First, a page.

Food Safety and Sanitation in Kelowna
The Food Regulation Act in British Columbia
Are you a food service worker in British Columbia? If you are, you have to know about the Food Regulation Act. It is a public health act that covers safety and sanitation in all food establishments in the province, including Kelowna. The regulation act requires that there should always be a staff member trained in food safety present at the establishment, and if the assigned trained employee will not be present, he or she has to have a replacement. In light of this, most food establishments in the city require all of their employees to be trained in food safety and sanitation.
What is FOODSAFE?
In accordance with the act, the food safety program was dubbed FOODSAFE all over the province of British Columbia. FOODSAFE is focused on the process of food handling and keeping it safe. Infection control plays a large portion in food safety, especially hand hygiene. Washing hands or rubbing hands with sanitizer is important in preventing the transfer of pathogenic microorganisms from the food service worker to the food to the consumer.
When training in food safety, you start with the first level (the only level required by the public health act). Training lasts for eight hours and will cost 110 dollars. The focus of the first level is building of basic concepts and skills in food safety – perfect for frontline service workers/food handlers. The second level of food safety training focuses on management and planning of work safety and sanitation, targeted for supervisory staff members. Training is twelve hours long and will cost 165 dollars.
Does my certificate expire?
Food safety training certificates or credentials in British Columbia expire after five years. In order to renew your credential, you have to sign up for refresher (also available at Kelowna First Aid). Refreshers last for three hours and cover the basics of food safety, plus any updates in skills and concepts. You don’t have to have an expired certificate to sign up for a refresher; we make them available to anyone with a food safety credential who wants an update.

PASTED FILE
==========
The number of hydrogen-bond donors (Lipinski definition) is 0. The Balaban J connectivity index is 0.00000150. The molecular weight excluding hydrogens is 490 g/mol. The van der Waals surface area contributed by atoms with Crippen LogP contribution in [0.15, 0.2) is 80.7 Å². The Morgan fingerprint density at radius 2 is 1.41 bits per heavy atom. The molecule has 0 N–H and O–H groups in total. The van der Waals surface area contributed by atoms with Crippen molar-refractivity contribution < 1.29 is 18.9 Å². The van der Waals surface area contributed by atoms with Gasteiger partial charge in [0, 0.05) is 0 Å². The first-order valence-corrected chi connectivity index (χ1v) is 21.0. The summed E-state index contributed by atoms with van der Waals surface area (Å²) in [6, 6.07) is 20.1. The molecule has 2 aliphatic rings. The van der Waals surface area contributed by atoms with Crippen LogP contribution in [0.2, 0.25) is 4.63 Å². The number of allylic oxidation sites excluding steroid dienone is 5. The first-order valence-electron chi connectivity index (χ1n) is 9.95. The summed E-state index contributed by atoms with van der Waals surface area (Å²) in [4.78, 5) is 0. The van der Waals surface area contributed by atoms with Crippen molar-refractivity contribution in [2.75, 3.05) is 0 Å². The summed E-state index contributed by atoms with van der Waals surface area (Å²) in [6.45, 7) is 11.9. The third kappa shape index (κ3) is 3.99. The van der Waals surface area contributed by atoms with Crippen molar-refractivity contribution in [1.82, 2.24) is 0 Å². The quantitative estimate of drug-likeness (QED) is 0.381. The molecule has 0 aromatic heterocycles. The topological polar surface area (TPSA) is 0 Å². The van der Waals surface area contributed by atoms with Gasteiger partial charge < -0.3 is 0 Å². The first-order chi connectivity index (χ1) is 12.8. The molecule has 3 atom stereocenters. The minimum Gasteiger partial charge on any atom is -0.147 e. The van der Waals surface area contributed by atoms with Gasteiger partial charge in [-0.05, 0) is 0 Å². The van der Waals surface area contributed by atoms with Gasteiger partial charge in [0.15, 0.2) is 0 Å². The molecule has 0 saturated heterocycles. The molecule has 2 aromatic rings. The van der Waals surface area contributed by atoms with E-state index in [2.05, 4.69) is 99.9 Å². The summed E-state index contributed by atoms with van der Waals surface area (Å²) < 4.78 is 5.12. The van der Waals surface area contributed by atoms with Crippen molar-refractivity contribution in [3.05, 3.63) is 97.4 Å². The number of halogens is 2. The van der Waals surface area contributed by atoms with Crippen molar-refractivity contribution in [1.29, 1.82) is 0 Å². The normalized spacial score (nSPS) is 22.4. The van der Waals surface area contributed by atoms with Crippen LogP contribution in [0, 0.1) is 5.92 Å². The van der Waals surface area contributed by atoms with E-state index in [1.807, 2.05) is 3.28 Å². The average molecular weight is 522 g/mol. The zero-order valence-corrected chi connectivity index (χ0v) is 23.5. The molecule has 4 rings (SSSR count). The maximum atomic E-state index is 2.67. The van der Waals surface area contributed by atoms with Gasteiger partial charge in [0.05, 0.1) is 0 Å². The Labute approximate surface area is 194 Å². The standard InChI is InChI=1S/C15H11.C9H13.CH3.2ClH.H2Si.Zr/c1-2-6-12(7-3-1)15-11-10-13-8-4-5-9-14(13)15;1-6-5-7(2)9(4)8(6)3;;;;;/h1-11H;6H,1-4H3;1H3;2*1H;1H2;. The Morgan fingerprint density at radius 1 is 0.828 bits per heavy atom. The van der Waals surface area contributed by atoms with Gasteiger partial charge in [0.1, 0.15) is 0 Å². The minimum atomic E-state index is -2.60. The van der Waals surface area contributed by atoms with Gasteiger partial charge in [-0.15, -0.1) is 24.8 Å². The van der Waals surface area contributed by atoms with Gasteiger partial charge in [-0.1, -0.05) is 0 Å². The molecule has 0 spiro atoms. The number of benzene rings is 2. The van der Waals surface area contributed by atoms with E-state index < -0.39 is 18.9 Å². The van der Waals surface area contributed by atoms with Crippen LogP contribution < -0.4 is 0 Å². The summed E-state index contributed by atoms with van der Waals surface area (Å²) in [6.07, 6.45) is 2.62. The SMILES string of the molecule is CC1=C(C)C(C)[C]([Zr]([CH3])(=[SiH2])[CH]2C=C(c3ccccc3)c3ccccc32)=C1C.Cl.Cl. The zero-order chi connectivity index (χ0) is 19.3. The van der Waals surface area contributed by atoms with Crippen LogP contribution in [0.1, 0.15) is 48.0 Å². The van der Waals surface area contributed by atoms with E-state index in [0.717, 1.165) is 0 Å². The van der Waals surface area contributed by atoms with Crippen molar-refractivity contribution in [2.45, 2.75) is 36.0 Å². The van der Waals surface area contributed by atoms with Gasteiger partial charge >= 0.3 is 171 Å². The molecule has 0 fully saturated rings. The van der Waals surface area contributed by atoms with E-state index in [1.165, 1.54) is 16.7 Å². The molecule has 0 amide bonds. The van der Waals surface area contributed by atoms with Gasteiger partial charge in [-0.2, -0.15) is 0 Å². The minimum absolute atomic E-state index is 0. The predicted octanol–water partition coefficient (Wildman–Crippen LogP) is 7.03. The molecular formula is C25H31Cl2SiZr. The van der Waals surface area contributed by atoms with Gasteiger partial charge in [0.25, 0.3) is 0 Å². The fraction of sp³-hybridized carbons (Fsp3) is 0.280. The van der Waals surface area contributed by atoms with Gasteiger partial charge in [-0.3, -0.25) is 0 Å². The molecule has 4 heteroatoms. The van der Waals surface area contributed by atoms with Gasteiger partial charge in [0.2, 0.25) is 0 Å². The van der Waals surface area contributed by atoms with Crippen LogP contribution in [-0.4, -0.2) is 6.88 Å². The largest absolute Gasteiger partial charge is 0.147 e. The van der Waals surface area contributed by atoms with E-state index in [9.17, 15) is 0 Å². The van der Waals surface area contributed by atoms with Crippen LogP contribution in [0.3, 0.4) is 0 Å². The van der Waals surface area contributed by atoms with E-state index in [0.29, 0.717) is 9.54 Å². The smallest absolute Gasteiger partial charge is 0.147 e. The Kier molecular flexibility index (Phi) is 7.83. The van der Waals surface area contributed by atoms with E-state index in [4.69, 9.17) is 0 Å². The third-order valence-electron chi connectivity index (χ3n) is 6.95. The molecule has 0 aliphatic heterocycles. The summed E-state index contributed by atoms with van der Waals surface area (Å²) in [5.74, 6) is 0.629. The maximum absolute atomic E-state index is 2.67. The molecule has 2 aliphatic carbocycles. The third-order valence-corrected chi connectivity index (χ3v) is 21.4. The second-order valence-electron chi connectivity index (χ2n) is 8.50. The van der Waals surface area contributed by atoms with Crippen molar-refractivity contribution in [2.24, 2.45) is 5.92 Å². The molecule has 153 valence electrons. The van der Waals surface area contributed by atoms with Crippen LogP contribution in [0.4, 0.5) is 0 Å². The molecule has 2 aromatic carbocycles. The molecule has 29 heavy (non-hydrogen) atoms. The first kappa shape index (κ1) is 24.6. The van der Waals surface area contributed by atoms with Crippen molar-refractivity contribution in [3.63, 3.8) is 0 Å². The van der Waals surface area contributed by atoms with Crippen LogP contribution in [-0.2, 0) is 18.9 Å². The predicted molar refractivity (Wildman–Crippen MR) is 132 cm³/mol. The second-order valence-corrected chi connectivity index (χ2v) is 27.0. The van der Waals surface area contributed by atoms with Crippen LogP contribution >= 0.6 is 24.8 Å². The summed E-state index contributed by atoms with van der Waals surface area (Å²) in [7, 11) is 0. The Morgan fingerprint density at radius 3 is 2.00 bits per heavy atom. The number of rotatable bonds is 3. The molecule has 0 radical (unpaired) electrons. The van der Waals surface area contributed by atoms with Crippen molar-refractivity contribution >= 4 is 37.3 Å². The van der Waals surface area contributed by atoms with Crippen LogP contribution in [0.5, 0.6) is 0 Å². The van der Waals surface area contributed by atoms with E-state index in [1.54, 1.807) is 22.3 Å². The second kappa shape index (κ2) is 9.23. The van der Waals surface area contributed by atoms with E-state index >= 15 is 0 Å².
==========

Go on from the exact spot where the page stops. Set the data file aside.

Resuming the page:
Note: If you took the refresher class to renew your credentials, you have to take the exam at the end of the course and get at least 80 percent for a new certificate.
Getting started: Signs You May Have Foodborne Illness
FBIs – short for foodborne illness – is more commonly known as food poisoning. It is caused by ingesting a pathogen or chemical that has contaminated a food product. Pathogens are microorganisms that can cause disease, and usually end up on food when there is poor sanitation and infection control in the establishment. Chemicals such as pesticides sometimes end up in a finished food product if the raw materials are not adequately cleaned.
If you think you have eaten unsafe food, look out for the following symptoms of a possible foodborne illness: nausea, vomiting, stomach pain, cramps, and diarrhea. FBIs are typically self-limiting, and with mild symptoms, only have to be managed at home. If you symptoms persist or become severe, be sure to seek medical help.